viktor ullmann • his writing inspires our program.
Viktor Ullmann was born in 1898 in Teschen and became a rising star in the circle of Arnold Schönberg, Alexander Zemlinsky, and Alban Berg: he was among the most gifted composers of the Second Viennese school of classical music. By September 8, 1942, when Ullmann was deported to Terezín, his oeuvre had reached forty-one opus numbers plus three piano sonatas, song cycles on texts by various poets, operas, and the piano concerto Op. 25, finished in December 1939, nine months after German troops entered Prague. In Terezín, he was a composer, critic, accompanist, and organizer of contemporary concerts. He was murdered in the gas chambers of Auschwitz on October 18, 1944.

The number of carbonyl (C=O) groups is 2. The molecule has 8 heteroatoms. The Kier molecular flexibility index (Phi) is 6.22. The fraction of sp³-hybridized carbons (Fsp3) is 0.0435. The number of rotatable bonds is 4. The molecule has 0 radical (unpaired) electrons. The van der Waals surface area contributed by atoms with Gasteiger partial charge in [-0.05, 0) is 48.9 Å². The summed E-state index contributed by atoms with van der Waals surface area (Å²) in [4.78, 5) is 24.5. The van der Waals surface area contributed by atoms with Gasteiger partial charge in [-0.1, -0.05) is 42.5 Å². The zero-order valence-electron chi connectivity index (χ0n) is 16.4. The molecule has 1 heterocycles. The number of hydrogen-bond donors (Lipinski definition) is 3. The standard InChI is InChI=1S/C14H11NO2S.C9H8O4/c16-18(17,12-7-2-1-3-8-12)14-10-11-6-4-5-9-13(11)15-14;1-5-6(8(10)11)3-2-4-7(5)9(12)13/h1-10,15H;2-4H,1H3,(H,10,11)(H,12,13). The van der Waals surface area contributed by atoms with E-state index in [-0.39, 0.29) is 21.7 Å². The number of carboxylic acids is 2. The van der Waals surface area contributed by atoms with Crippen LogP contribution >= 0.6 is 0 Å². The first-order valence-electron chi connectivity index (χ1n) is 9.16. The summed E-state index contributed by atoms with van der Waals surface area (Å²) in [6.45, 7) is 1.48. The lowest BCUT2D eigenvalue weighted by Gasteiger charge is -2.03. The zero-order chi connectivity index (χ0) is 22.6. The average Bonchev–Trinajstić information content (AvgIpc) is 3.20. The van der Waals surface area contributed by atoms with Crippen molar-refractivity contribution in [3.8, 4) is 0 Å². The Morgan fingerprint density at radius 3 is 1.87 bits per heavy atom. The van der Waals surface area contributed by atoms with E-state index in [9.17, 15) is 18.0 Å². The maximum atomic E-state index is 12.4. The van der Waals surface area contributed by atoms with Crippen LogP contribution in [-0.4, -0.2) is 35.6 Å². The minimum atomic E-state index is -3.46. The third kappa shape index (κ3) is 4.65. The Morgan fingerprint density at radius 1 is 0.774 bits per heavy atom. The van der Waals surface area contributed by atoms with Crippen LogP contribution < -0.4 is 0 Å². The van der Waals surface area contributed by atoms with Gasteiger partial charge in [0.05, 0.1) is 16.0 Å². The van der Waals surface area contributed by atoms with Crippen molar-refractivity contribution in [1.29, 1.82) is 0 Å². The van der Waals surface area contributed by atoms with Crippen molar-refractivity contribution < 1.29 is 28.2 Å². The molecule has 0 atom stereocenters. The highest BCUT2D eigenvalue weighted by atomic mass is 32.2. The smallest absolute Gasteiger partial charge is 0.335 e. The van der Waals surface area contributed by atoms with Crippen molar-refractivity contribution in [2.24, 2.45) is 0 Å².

Ullmann's 26 concert critiques and other writings—newly translated by Mark Ludwig with the help of Terezín survivors—are the heart of Our Will to Live, the new book published by TMF/Steidl Verlag. Hear music by Ullmann here.